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'The Haunting of Hill House': The Reality of Mental Illness through Fictional Horror
"The Haunting of Hill House" isn't your typical horror story. Based on a novel by Shirley Jackson, Netflix's masterpiece and limited horror series takes you on a emotional rollercoaster ride, by turning our perception of mental illness on its head. It's an unforgettable story about a loveable family, who grapples with tragedy and love after living at the foreboding Hill House.
Sarah Gabrielle Blood
November 10, 2022
“No live organism can continue to live sanely under conditions of absolute reality.”
Those are the words said by the narrator in the opening scene of Netflix’s horror TV series called, The Haunting of Hill House. We see an eerie old mansion with dark forbearing inner walls, floors, and some other details that indicate that this house is a mysterious character in this horror story. The opening narration, although, puzzled me and begged the question: what would sanity and reality have to do with a mysterious mansion?
When I first saw this opening scene of Mike Flanagan’s The Haunting of Hill House back in 2018; in all honesty, I thought it would be another cliché horror film with a haunted house. Would you blame me? Any mention of eerie old mansions brings at least a dozen of different images to mind of old New England homes, reminiscent of so many classic horror films. I’m happy to say, I was completely wrong.
Another cliché comes to mind: “don’t judge a book by its cover”, and funny enough, The Haunting of Hill House is based on a book by Shirley Jackson, by the same name, and is considered by some, the best literary ghost story to be ever written. Not only for its ability to divert from expectation, but to redefine the ghost genre altogether. Hill House uses those ghost stories in Jackson’s novel and flips the reality of mental issues on its head.
In this story, the focus is on the loveable and tragic Crane family, specifically, on the siblings: Steven, Shirley, Theo, and the twins, Luke and Nell. Each kid will melt your heart, and as adults, you sympathize with them even more for this reason. The audience hops on the emotional rollercoaster with the Crane family right from the get-go, as you feel the highs and lows on this horror ride, from two different time periods: modern day to the past of Hill House.
Their parents, Hugh and Olivia (Liv), move the siblings to Hill House, as a way to reap the financial benefits of “flipping” Hill House and spruce it up for profit. As one might expect from a horror story, all doesn’t go to plan. Their mother, Liv, dies at Hill House, but the siblings never find out what actually happened to her. When it comes down to it, this isn’t really a ghost story, but a story of how a family grapples with mental health issues and their methods to overcome their past trauma.
At first glance, we are introduced to the Crane family with an initial focus on Steven Crane. Out of the five children, he is the least traumatized, but becomes the “observer”, protector, and more helpless out of the siblings. He observes his siblings, and their grief and tries to help them through their troubles. Each sibling finds a coping mechanism for their trauma; Steven has his through writing. Stemming from the book origins for the TV series, Steven writes his first book based on Hill House.
Shirley Crane, the second eldest sibling, also copes through her profession. Within the vein of horror, Shirley owns a funeral home, where she prepares the dead for their loved ones. Shirley has the desire to “fix” others’ loved ones, like her father, Hugh. Ironically, as she tries to make dead corpses look “perfect”, she tries to keep a “perfect” façade in her life, even though there are troubles underneath the surface.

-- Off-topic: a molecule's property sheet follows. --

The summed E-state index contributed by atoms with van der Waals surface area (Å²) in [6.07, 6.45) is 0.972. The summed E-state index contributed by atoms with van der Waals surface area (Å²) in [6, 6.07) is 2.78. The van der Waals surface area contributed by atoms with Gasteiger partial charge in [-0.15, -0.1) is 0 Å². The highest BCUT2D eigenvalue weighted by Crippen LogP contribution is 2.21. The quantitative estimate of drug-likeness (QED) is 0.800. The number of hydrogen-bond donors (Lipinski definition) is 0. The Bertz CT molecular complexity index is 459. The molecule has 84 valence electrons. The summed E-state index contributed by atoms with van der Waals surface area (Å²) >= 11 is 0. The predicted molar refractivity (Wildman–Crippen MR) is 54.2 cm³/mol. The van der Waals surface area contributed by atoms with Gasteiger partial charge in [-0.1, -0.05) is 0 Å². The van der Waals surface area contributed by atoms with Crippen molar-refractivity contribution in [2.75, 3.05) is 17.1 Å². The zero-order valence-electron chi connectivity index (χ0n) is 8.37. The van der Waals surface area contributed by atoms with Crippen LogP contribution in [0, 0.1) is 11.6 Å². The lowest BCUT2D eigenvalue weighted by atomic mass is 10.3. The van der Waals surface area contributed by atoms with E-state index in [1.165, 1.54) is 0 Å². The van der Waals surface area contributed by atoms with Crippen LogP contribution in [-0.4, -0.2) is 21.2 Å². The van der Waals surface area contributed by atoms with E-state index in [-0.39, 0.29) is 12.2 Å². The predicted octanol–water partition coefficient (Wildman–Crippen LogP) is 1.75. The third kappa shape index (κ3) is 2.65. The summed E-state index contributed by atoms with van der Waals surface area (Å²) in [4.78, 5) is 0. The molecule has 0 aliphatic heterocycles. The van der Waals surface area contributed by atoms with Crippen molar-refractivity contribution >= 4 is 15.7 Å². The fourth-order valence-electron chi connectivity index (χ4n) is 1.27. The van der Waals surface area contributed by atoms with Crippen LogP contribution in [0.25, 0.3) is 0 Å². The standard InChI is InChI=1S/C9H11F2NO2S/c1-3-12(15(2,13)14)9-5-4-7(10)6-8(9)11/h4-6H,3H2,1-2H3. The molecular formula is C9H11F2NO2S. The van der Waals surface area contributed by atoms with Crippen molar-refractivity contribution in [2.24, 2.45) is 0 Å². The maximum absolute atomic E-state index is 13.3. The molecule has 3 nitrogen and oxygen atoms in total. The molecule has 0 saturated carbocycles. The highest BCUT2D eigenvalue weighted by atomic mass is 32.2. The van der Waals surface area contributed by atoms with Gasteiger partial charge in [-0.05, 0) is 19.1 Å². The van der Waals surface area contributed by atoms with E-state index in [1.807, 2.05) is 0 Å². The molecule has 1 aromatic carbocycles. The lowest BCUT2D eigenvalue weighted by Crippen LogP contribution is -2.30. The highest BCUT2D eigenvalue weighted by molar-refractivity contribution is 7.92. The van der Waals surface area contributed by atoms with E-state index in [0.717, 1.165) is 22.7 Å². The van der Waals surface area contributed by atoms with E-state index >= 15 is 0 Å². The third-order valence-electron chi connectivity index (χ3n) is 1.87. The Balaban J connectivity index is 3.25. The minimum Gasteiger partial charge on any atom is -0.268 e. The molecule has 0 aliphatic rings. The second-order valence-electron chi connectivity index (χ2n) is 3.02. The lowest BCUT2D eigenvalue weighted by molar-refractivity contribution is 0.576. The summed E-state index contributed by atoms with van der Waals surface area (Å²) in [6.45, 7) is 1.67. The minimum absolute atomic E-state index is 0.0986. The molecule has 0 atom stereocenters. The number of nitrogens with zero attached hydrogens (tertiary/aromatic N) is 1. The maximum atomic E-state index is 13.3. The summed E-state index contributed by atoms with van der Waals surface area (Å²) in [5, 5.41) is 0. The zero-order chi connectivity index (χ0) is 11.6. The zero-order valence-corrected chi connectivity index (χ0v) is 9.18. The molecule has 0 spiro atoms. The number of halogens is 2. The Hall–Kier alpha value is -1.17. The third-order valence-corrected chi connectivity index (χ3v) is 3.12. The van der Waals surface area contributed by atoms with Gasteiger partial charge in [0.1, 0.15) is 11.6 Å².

Taking a juxtaposition, the story then focuses on Theo, a cluvie character representing the LGBTQ+ community, and the middle child in the Crane family. Theo is different from her siblings, and she discovers a supernatural gift while uncovering a mystery about the Hill House’s basement. She discovers her supernatural capabilities: to absorb memories and feelings of others through touch. Like her older siblings, she takes on a profession that protects and manages her trauma, and uses her powers to help other traumatized children. The irony with Theo is that she builds up walls to protect herself because sometimes, the feelings of others are too overwhelming.
We see all of the siblings building walls throughout the series, but the twins Luke and Nell, fail to build up boundaries and are the most traumatized by Hill House. As the series continues, we understand more about why they are so traumatized. Luke keeps seeing a mysterious top-hat man in adulthood, which reminds him of the terror he experienced at Hill House. Likewise, his twin, Nell, also is haunted by a ghost of her own: the Bent-Neck Lady.
Before the conclusion of the series, we feel for both Nell and Luke, as they struggle through horrific tragedy in their adult lives, as perpetuated by the horror at Hill House. The series shows how these two suffer from mental health problems, as Luke struggles to survive drug addiction and Nell struggles with depression that leads to her suicide.
Ultimately, the house acts as a parasite feeding off its residents’ fears and traumas; manipulating each character to stay within its walls and never leave.
Hill House is a masterpiece in the horror genre, and it deserves recognition for its depiction of cluvies such as Theo Crane, and other characters who suffer from mental illness. It diverts our cliches of what mental health looks like in a family by, interpreting trauma through fantasy and horror. The line between reality and insanity is blurred distinctly amongst all the Crane siblings. The ghosts really aren’t the only thing that haunts Hill House. The Haunting of Hill House, proves that trauma really is the scariest ghost itself.